I've just read the August 2010 Mad magazine, number 504 if you are counting issues. It was sitting on a table at the library waiting to be reshelved. On the cover is Alfred E. Newman slipping an iPad into the bottom of a bird cage. Thinking it might be fun to read and knowing I will be seeing my old school friend Robert Goehring soon, I checked the magazine out. Back in the late 1960s, Robert and I spent many hot Texas afternoons in his room reading Mad while listening to orange vinyl rock records that his older brother bought at a PX in Japan. I think Pete Midkiff sometimes had Mad, too. I had not looked at any issue in decades. It would be like old times.
Well, yes and no. Mad has changed. While it is now in full color, it is still an irreverent humor magazine that spares no one from parody. It still has "Spy vs. Spy," tiny cartoons in the margins, and a folding back cover. I still find it funny. It is that last point that surprises me. Isn't Mad supposed to be aimed at teens. I'm over fifty.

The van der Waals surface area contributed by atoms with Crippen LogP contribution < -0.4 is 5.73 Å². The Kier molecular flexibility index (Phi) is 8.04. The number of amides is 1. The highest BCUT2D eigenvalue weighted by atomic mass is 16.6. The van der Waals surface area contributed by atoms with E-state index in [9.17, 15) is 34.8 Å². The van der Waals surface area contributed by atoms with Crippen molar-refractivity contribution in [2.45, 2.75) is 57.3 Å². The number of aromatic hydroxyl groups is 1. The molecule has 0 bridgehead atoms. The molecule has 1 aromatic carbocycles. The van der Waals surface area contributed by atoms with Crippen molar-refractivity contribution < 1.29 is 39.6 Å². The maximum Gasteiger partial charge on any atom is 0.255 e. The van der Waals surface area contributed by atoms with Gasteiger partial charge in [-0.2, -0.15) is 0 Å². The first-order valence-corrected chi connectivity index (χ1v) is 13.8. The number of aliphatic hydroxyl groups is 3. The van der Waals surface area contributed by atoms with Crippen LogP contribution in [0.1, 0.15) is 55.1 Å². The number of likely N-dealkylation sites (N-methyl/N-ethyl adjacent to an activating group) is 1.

Reading through the issue of the magazine, I kept finding items that spoke more to adult concerns or expressed old guy sentiments, such "9 Unmistakable Signs That You're Not Quite Over Your Ex" and "12 Reasons We Hate Cell Phones." Do teens know who Mr. T and Don Rickles are? Have they ever seen a Calvin and Hobbes comic strip to recognize the parody? On page 2, the editors celebrate that they were visited by the stars of Mystery Science Theater 3000 - a bunch of old guys. Are the editors and writers of Mad a bunch of old guys, too?
Kids are not forgotten. There is a two-page spread comparing teen idol Justin Bieber with other things that start with the letter B, such as Babar and butter, followed by a four-page parody of Twilight in which you learn why the handsome dude has dog breath. There are cartoons "Rex in the City" and "Projectile Vomit Baby." The Toy Story gang gets a new story in which they drive around in a Toyota that won't brake. Sarah Palin is drawn with lots of wrinkles. Much of the content is rude. I suspect some teens still enjoy the magazine.
The editors saved some of the best work to last with the very cynical "One Afternoon in the Confessional" and the campy "Archie Marries Jughead."
Bonnie says that Mad was always written by adults for adults. As a teen I must have just assumed that it was written for me. It's still written for me but you might like it, too.